How to Use this Manual
This is the first in our TOD 202 series of guidebooks to promote best practices in transit-oriented development. Following publication of “Why Transit-Oriented Development and Why Now?” our TOD 101 guidebook, we realized there is a need for more in-depth analysis and discussion for TOD practitioners. This 202 manual is intended to help with simplifying the complex decisions that surround planning for TOD projects and station areas by providing details about the scales of development likely to occur in different places, as well as station area planning principles and TOD plan checklists.
The manual begins with a discussion of seven ”TOD place types,” followed by a self-diagnostic questionnaire to help identify a particular station area place type in a TOD typology we have applied and refined in several regions around the U.S. There are also typologies of buildings and of the kinds of open spaces sometimes included in transit-oriented neighborhoods. All of…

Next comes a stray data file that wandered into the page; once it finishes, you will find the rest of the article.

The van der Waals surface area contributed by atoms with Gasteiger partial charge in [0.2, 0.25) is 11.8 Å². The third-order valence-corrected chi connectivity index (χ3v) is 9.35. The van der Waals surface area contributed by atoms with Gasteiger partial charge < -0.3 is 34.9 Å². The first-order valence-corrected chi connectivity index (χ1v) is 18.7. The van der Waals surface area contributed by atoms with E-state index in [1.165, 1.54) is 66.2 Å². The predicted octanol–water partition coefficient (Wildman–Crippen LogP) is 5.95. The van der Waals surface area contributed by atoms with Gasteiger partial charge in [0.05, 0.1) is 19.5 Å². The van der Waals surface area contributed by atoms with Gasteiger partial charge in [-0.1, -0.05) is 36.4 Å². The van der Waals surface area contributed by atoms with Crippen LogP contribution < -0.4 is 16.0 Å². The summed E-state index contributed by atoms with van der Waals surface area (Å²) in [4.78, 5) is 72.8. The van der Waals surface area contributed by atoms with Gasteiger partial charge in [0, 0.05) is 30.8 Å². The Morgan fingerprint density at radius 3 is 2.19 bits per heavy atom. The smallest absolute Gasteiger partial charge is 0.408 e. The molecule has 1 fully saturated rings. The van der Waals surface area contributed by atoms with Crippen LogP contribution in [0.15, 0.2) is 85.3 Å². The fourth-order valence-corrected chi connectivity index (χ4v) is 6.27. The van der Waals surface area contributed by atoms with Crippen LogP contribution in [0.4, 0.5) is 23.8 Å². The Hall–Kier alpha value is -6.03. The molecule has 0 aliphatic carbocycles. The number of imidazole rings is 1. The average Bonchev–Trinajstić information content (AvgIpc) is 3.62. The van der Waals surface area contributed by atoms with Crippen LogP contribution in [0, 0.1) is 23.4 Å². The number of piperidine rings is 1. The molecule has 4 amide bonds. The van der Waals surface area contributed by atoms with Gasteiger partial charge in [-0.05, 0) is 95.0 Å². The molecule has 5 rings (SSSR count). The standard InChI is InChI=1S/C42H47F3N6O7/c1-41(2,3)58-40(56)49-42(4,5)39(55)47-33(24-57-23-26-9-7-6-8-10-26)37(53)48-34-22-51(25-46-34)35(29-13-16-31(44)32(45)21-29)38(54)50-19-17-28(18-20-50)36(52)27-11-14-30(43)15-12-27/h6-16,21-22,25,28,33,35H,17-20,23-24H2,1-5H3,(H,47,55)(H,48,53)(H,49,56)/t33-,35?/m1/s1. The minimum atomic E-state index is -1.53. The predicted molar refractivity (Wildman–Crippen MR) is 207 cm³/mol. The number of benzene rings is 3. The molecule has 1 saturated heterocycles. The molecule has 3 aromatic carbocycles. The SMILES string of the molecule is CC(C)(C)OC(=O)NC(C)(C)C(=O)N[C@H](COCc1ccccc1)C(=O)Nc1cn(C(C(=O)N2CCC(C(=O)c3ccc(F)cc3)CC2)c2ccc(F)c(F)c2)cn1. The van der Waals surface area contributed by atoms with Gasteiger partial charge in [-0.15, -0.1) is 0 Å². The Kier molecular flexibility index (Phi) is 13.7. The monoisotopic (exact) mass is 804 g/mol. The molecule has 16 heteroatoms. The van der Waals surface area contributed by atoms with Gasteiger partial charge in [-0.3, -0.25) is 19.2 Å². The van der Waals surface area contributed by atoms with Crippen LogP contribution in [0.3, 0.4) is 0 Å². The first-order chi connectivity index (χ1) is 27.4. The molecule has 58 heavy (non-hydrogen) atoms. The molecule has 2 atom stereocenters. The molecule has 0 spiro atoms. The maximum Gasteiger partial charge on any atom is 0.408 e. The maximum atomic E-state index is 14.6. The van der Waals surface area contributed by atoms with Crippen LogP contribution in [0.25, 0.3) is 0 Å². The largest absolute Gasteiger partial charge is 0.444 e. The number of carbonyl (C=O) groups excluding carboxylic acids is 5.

Transit-oriented development (TOD) is growing in popularity, but most of the focus of such projects is on environmental benefits and innovative design. This report takes another approach. We look at the ways TOD can serve the needs of working families—particularly those with low and moderate income—by providing affordable housing and/or better access to jobs. This is done through an examination of 25 TOD projects around the country that to varying degrees meet the housing and employment needs of those with limited means.
The Redevelopment Agency of the City of Reno (“Agency”) is seeking qualified firms and individuals to assist the City in developing a Master Plan (“Plan”) for the Reno Transportation Rail Access Corridor (“ReTRAC”) area, in order to identify the types of developments and businesses best positioned to meet and surpass the needs of the surrounding neighborhood.